Recommended: What Is The Best 2 Channel Amplifier?

In most cases component speaker systems will only need two amp channels to provide power to all four speakers.

When it comes to getting the best possible sound quality, a lot of people will utilize an active crossover system, which means that each speaker has its own amp channel and the passive crossovers are not used, as each speaker channel feeds into a DSP/EQ unit that allows each speaker to be set to a specific crossover frequency and power setting.

This means that a component speaker set being run actively would require four channels for a two way system and six channels for a three way system.

Some higher end passive crossovers are bi-amp capable, meaning you can power each speaker with its own amp channel and still use the passive crossover instead of a dedicated DSP unit.

4 Channel Amps: What For?

Another typical scenario is using a 4 channel amp to run both speakers and subwoofers. We did a comparison on 4 channel amps that you should read.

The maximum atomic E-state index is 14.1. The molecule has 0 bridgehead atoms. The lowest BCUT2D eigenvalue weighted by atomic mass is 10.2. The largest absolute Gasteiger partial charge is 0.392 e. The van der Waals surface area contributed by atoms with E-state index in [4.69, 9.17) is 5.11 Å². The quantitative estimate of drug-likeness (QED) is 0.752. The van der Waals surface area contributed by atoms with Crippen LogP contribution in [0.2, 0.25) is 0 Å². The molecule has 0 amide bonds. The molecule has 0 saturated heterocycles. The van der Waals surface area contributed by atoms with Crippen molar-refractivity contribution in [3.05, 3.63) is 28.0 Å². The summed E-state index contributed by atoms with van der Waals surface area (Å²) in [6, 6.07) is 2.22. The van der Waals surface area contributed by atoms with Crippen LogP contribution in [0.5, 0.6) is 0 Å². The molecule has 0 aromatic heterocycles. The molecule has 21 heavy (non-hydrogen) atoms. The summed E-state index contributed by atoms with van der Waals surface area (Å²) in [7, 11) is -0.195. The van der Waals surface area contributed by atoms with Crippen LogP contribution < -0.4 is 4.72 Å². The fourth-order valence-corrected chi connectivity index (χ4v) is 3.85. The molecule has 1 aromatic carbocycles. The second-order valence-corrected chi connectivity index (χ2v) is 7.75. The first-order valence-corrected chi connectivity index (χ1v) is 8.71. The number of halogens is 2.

In this setup the amp is typically put into a bridged mode for the rear channels meaning that the front two channels power the front coaxial/component speakers while the two rear channels are bridge into a single, more powerful channel to run the subwoofer(s).

This can be a helpful option for saving the space and cost associated with running multiple amps for speakers and subwoofers.

The downside is that most aren't going to put out a lot of power, which can be required for larger subwoofer setups.

What About 5 Channels then?

5 Channel amplifiers can be a combination of amplifiers, for example, the two front and two rear channels are Class A/B for running mid-bass and tweeters while the fifth channel can be its own Class D subwoofer amplifier.

5 Channel amps are a good option if you want to run four speakers instead of two for your front stage while still providing an extra subwoofer channel.

5 channel amplifier